MacDonald served on several national task forces and commissions (appointments by Presidents of the United States and Governors of Arizona and New Mexico). He now lectures at schools, colleges and universities, clubs, political organizations, government agencies and businesses. He is married--has five children and nine grandchildren. Currently he lives with his wife, Wanda, on the Navajo reservation at Tuba City, AZ. MacDonald is presently President of the Navajo Code Talkers Association--raising funds to build National Navajo Code Talkers Museum and Veteran Center to honor Heroes of WWII; whose unique legacy, from 1942 thru 1945, helped win the war; transmitting top secret messages in every major battle in the pacific theatre. Navajo Code was the only military code, in modern history, never broken by an enemy.
#navajo #navajonation #navajoculture #navajolanguage #dine #dinelanguage #thanksgiving #thanks #giving #grateful #worldwarii #worldwar2 #wwii #ww2 #pacific #navajcodetalker #navajocodetalkers #code #militarycode #secretcode #topsecretcode #message #militaryschool #bootcamp #military #usmc #marines #usmarines #veteran #veterans #usahistory #history #navajohistory #nativeamerican #native #greatestgeneration #happiness #creative #nativeamericanheritagemonth #november #november2020 #2020 #heritage #92
ANTI-ENLIGHTENMENT REACTION AND THE BIOLOGY OF EVIL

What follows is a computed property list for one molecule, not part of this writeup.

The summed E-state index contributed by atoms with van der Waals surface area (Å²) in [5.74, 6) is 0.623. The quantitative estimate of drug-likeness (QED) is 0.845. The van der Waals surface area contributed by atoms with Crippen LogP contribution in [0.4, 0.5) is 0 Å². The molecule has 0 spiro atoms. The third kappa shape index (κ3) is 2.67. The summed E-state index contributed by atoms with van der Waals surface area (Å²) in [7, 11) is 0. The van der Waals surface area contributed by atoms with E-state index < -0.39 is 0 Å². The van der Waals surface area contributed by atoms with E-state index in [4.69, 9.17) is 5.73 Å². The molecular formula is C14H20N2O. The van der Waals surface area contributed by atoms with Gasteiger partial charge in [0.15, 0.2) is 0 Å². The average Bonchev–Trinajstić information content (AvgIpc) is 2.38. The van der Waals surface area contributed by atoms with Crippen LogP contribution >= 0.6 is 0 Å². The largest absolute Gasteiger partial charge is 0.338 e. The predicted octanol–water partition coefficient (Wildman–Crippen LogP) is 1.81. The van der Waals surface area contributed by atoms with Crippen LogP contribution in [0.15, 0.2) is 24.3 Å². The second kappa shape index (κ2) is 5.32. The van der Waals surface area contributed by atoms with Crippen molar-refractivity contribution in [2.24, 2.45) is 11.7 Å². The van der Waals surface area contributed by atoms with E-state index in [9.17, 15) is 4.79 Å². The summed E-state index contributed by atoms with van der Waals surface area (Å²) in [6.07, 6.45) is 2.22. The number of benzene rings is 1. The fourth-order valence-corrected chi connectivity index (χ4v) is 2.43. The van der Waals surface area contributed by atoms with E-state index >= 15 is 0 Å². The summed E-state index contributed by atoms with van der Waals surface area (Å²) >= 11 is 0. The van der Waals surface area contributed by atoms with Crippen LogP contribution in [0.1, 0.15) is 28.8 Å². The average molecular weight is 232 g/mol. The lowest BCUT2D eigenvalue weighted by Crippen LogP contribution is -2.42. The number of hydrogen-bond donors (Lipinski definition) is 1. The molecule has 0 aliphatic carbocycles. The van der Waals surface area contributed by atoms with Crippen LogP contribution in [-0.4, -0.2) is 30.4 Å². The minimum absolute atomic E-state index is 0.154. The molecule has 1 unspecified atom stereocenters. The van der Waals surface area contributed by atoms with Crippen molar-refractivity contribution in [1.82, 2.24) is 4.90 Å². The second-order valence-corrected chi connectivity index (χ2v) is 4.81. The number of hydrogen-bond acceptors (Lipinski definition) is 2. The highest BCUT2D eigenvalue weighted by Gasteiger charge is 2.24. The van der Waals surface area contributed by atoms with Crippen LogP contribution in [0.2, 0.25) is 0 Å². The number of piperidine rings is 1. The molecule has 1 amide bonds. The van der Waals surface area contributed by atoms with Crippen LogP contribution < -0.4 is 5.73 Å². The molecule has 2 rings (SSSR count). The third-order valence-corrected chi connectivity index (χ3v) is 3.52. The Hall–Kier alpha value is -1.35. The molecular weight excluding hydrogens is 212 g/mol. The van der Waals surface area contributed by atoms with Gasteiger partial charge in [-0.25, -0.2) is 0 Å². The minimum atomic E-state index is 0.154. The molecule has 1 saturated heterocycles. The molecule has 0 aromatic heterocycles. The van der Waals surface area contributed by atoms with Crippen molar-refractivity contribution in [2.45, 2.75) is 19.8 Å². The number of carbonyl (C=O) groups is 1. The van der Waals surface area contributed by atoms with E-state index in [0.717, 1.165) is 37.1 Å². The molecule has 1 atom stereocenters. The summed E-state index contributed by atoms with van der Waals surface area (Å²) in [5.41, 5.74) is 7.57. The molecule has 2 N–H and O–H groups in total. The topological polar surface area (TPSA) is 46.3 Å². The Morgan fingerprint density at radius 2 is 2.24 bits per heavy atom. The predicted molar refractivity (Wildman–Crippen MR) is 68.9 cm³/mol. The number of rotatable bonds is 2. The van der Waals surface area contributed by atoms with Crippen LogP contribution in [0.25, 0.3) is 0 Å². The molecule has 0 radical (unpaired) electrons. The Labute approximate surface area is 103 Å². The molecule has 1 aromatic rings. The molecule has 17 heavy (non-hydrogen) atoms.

A lecture by Professor Ken Gemes at The Academy 2016, a residential weekend organised by the Institute of Ideas.
In Enlightenment rhetoric, as developed by philosophers such as Descartes and Kant, evil is typically configured as a species of error, a failure or misapplication of the faculty of reason. As such, evil is treatable, indeed it may be ultimately eradicated, through the ever widening influence of education and the light of reason. In the 19th century a new biological model of evil became prominent. On this model evil is seen as some kind of bodily infection which needs to be isolated or destroyed before it further infects the greater populace. The principal aim of this lecture is to trace the rise of this new model of evil and its embodiment in the 19th century discourse on degeneration. We will see how elements of the discourse of degeneration were inflected in literature, philosophy and psychology.
Professional Careers in Animal Science Webinar Series - Ag Reporter & Fit Jockey
Find out how a background in clipping and fitting show cattle led Will Bollum to a trip halfway across the world and launched him into a career in Ag Media covering some of the nation’s most notable cattle production sales and events.
Episode 360: KUIU Live How much does pack weight affect your performance in the mountains